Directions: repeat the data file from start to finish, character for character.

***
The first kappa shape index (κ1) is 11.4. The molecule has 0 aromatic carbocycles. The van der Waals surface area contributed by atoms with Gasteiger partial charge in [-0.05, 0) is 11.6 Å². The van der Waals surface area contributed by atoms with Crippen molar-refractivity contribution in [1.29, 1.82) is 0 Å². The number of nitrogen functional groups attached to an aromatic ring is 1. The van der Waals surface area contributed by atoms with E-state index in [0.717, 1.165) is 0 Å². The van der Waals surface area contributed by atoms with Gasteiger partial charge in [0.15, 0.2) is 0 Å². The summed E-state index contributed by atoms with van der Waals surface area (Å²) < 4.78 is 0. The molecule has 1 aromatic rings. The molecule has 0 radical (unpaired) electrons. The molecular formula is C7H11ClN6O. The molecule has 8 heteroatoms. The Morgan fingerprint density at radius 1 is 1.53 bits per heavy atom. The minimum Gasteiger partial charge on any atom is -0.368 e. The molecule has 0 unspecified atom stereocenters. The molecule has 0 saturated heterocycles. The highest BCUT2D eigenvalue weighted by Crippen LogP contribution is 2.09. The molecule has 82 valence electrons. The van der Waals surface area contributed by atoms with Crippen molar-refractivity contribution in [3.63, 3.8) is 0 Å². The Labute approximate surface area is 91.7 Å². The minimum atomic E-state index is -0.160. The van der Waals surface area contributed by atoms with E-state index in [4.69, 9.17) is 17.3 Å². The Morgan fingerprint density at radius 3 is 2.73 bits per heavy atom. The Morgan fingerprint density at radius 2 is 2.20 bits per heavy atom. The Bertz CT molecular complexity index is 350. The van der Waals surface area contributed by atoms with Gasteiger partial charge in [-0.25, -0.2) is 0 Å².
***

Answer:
The first kappa shape index (κ1) is 11.4. The molecule has 0 aromatic carbocycles. The van der Waals surface area contributed by atoms with Gasteiger partial charge in [-0.05, 0) is 11.6 Å². The van der Waals surface area contributed by atoms with Crippen molar-refractivity contribution in [1.29, 1.82) is 0 Å². The number of nitrogen functional groups attached to an aromatic ring is 1. The van der Waals surface area contributed by atoms with E-state index in [0.717, 1.165) is 0 Å². The van der Waals surface area contributed by atoms with Gasteiger partial charge in [0.15, 0.2) is 0 Å². The summed E-state index contributed by atoms with van der Waals surface area (Å²) < 4.78 is 0. The molecule has 1 aromatic rings. The molecule has 0 radical (unpaired) electrons. The molecular formula is C7H11ClN6O. The molecule has 8 heteroatoms. The Morgan fingerprint density at radius 1 is 1.53 bits per heavy atom. The minimum Gasteiger partial charge on any atom is -0.368 e. The molecule has 0 unspecified atom stereocenters. The molecule has 0 saturated heterocycles. The highest BCUT2D eigenvalue weighted by Crippen LogP contribution is 2.09. The molecule has 82 valence electrons. The van der Waals surface area contributed by atoms with Crippen molar-refractivity contribution in [3.63, 3.8) is 0 Å². The Labute approximate surface area is 91.7 Å². The minimum atomic E-state index is -0.160. The van der Waals surface area contributed by atoms with E-state index in [4.69, 9.17) is 17.3 Å². The Morgan fingerprint density at radius 3 is 2.73 bits per heavy atom. The Morgan fingerprint density at radius 2 is 2.20 bits per heavy atom. The Bertz CT molecular complexity index is 350. The van der Waals surface area contributed by atoms with Gasteiger partial charge in [-0.25, -0.2) is 0 Å².